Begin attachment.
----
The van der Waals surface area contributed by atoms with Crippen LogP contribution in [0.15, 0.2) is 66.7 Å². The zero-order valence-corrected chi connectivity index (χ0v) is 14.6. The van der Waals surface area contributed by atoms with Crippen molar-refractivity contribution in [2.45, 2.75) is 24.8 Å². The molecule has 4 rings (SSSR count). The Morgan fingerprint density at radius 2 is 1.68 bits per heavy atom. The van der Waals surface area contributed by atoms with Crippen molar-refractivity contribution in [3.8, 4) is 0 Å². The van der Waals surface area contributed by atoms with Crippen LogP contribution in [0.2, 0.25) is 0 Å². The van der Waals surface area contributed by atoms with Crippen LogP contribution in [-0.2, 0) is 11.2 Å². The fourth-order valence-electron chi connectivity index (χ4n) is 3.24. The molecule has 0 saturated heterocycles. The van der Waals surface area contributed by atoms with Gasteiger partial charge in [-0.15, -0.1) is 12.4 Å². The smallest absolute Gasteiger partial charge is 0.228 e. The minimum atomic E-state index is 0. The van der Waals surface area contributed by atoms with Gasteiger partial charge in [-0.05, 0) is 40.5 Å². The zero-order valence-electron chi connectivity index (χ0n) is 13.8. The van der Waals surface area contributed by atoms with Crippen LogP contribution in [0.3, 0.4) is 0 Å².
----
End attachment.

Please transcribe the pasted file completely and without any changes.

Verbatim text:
The van der Waals surface area contributed by atoms with Crippen LogP contribution in [0.15, 0.2) is 66.7 Å². The zero-order valence-corrected chi connectivity index (χ0v) is 14.6. The van der Waals surface area contributed by atoms with Crippen molar-refractivity contribution in [2.45, 2.75) is 24.8 Å². The molecule has 4 rings (SSSR count). The Morgan fingerprint density at radius 2 is 1.68 bits per heavy atom. The van der Waals surface area contributed by atoms with Crippen molar-refractivity contribution in [3.8, 4) is 0 Å². The van der Waals surface area contributed by atoms with Crippen LogP contribution in [0.2, 0.25) is 0 Å². The van der Waals surface area contributed by atoms with Crippen LogP contribution in [-0.2, 0) is 11.2 Å². The fourth-order valence-electron chi connectivity index (χ4n) is 3.24. The molecule has 0 saturated heterocycles. The van der Waals surface area contributed by atoms with Gasteiger partial charge in [-0.15, -0.1) is 12.4 Å². The smallest absolute Gasteiger partial charge is 0.228 e. The minimum atomic E-state index is 0. The van der Waals surface area contributed by atoms with Gasteiger partial charge in [-0.05, 0) is 40.5 Å². The zero-order valence-electron chi connectivity index (χ0n) is 13.8. The van der Waals surface area contributed by atoms with Crippen LogP contribution in [0.3, 0.4) is 0 Å².